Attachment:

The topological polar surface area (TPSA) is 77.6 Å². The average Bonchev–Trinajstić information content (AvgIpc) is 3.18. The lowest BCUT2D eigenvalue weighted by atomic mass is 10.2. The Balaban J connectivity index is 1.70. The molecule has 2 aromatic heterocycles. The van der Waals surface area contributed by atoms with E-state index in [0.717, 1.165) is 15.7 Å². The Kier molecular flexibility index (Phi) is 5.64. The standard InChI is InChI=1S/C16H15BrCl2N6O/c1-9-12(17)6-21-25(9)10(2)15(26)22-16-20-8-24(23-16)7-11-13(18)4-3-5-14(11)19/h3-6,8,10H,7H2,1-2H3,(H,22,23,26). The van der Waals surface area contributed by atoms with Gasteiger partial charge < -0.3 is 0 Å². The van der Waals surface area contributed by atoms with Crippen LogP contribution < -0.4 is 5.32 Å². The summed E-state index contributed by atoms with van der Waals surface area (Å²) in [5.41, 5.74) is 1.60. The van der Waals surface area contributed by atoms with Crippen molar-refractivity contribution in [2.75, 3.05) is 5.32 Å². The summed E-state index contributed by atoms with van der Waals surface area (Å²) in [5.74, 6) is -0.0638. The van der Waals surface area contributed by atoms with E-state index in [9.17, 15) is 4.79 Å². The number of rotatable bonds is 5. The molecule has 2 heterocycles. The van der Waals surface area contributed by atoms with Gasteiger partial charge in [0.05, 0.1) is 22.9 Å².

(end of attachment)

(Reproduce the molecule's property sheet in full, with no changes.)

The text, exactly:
The topological polar surface area (TPSA) is 77.6 Å². The average Bonchev–Trinajstić information content (AvgIpc) is 3.18. The lowest BCUT2D eigenvalue weighted by atomic mass is 10.2. The Balaban J connectivity index is 1.70. The molecule has 2 aromatic heterocycles. The van der Waals surface area contributed by atoms with E-state index in [0.717, 1.165) is 15.7 Å². The Kier molecular flexibility index (Phi) is 5.64. The standard InChI is InChI=1S/C16H15BrCl2N6O/c1-9-12(17)6-21-25(9)10(2)15(26)22-16-20-8-24(23-16)7-11-13(18)4-3-5-14(11)19/h3-6,8,10H,7H2,1-2H3,(H,22,23,26). The van der Waals surface area contributed by atoms with Gasteiger partial charge < -0.3 is 0 Å². The van der Waals surface area contributed by atoms with Crippen LogP contribution < -0.4 is 5.32 Å². The summed E-state index contributed by atoms with van der Waals surface area (Å²) in [5.41, 5.74) is 1.60. The van der Waals surface area contributed by atoms with Crippen molar-refractivity contribution in [2.75, 3.05) is 5.32 Å². The summed E-state index contributed by atoms with van der Waals surface area (Å²) in [5.74, 6) is -0.0638. The van der Waals surface area contributed by atoms with E-state index in [9.17, 15) is 4.79 Å². The number of rotatable bonds is 5. The molecule has 2 heterocycles. The van der Waals surface area contributed by atoms with Gasteiger partial charge in [0.05, 0.1) is 22.9 Å².